Civil space policy and the "Spunik moment"

Here is a nice little 30-pager of a stocking stuffer for that civil space policy lover on your holiday shopping list (and who doesn't fit that description?): U.S. Civilian Space Policy Priorities: Reflections 50 Years After Sputnik (Dec. 3, 2007). From the festive folks at Congressional Research Service, who else?

I am not sure how much of this is at all revelatory, especially after all the nonstop Sputnik 50th anniversary reflection this year, but basically, CRS overviews:

No Sputnik moment, Cold War, or space race exists to help policymakers clarify the goals of the nation’s civilian space program. The Hubble telescope, Challenger and Columbia space shuttle disasters, and Mars exploration rovers frame the experience of current generations, in contrast to the Sputnik launch and the U.S. Moon landings that form the experience of older generations. As a result, some experts have called for new 21st century space policy objectives and priorities to replace those developed 50 years ago.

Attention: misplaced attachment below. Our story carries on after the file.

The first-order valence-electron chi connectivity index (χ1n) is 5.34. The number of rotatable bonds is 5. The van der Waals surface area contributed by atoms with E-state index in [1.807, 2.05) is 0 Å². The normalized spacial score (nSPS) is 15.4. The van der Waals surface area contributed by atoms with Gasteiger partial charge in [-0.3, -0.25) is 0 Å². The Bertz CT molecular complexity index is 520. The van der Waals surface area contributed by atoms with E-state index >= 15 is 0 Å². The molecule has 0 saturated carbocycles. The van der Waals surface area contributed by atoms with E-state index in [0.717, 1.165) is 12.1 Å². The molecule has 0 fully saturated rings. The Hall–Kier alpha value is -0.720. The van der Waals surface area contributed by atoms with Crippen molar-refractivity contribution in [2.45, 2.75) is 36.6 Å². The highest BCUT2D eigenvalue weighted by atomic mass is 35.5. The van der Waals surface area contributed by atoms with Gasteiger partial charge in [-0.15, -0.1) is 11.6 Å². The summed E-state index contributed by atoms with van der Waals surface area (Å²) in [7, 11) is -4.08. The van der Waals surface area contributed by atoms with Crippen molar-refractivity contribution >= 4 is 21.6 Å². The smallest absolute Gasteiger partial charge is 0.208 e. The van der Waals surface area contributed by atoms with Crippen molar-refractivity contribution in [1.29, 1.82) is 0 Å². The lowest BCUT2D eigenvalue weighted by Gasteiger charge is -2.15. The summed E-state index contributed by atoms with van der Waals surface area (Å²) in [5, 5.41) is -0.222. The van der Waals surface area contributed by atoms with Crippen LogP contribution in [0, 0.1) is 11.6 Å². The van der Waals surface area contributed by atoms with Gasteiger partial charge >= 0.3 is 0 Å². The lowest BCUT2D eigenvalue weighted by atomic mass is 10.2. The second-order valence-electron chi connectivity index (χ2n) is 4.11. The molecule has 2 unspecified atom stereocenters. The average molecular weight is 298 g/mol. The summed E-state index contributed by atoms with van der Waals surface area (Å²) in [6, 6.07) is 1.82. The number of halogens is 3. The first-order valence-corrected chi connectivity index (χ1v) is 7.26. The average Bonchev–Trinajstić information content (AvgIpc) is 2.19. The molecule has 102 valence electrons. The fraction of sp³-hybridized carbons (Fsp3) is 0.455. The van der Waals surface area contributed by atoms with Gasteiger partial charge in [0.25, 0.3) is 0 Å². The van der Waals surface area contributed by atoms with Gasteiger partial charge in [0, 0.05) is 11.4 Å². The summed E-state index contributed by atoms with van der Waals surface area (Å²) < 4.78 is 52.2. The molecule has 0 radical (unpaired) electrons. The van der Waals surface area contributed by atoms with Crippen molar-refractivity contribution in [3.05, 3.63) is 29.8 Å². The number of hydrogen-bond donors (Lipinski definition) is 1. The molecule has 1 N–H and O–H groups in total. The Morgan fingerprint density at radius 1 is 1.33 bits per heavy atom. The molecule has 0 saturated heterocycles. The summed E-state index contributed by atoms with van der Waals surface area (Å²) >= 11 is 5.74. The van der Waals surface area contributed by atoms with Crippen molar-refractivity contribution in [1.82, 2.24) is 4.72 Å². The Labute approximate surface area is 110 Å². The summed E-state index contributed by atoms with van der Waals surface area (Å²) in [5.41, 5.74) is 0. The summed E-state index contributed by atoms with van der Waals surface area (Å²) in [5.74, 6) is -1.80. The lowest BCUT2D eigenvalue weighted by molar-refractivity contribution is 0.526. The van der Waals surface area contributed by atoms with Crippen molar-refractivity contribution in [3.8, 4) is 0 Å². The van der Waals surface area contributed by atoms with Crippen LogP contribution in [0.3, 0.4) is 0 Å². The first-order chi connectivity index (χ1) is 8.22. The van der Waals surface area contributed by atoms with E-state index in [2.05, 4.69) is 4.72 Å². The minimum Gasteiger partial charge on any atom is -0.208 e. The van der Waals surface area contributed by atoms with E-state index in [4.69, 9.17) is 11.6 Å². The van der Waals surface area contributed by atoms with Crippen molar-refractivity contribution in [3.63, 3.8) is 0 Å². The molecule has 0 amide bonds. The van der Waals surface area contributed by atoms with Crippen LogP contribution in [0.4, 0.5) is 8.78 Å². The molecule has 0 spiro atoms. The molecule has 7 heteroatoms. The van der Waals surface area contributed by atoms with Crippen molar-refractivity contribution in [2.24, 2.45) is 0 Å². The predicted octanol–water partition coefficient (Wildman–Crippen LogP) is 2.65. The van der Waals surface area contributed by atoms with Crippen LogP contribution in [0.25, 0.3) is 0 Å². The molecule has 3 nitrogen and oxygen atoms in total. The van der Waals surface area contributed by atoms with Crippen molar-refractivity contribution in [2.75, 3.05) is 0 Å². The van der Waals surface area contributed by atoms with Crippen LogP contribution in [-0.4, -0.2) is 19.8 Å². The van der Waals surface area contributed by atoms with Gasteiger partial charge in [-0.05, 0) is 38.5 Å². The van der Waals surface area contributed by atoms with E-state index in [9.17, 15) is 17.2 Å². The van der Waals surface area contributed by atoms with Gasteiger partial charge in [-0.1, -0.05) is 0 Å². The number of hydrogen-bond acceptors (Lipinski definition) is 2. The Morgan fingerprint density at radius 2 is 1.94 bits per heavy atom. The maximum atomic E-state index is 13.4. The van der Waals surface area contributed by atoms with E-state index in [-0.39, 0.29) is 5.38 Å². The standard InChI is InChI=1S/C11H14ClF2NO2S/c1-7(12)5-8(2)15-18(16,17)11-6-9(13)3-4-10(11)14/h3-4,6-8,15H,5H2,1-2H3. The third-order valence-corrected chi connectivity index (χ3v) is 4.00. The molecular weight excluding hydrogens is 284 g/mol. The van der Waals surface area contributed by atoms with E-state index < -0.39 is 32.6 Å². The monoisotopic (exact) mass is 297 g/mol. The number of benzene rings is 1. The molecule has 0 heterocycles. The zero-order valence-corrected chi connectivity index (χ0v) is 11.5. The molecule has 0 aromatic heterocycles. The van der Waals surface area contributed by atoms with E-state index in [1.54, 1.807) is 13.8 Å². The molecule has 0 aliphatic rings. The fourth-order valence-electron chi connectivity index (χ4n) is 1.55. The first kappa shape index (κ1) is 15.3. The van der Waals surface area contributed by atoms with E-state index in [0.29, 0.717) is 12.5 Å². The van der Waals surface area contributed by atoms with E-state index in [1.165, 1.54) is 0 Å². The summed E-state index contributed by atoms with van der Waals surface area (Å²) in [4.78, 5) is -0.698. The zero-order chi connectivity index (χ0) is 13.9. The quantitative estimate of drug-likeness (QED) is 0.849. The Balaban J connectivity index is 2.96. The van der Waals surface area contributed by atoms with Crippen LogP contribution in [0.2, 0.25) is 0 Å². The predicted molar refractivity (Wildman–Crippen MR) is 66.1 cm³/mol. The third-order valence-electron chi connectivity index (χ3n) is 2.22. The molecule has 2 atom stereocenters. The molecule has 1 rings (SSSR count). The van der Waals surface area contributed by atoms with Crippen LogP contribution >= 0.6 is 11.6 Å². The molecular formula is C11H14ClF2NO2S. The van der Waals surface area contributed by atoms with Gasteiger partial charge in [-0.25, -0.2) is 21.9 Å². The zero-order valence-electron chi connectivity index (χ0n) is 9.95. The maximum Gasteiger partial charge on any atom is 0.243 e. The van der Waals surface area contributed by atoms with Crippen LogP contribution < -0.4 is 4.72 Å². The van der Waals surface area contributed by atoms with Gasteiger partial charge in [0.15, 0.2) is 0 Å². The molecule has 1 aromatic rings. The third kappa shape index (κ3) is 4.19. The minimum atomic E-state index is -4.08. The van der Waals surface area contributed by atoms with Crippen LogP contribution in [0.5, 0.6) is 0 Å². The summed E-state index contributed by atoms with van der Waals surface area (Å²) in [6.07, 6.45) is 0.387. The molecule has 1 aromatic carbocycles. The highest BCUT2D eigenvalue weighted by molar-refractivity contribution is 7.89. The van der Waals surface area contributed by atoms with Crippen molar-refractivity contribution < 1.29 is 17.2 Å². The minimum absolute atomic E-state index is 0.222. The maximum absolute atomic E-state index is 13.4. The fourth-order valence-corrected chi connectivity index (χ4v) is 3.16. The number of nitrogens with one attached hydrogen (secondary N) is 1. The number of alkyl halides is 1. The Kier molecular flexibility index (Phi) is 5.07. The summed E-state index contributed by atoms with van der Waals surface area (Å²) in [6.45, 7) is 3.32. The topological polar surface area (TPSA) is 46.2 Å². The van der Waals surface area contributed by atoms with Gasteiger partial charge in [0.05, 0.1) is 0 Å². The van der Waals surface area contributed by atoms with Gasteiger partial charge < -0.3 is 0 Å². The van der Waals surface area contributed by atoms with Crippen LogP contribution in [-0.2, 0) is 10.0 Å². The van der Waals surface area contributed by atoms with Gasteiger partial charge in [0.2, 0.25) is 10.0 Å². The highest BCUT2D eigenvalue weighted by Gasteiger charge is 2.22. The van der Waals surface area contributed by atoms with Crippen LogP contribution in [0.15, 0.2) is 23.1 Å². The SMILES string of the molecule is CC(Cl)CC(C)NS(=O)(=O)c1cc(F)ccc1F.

A Sputnik moment of course, is "a rapid national response that quickly mobilizes major policy change as opposed to a response of inaction or incremental policy change. The term is also used to question inaction — as in whether or not the nation is prepared to respond to a challenge without an initiating Sputnik moment."

Well? Bring it on.

* * *
UPDATE: Here is a
quick summary of the report, from Aviation Week. (Link via NASA Watch.) I am now ready for an eggnog moment.

<< Home

This page is powered by Blogger. Isn't yours?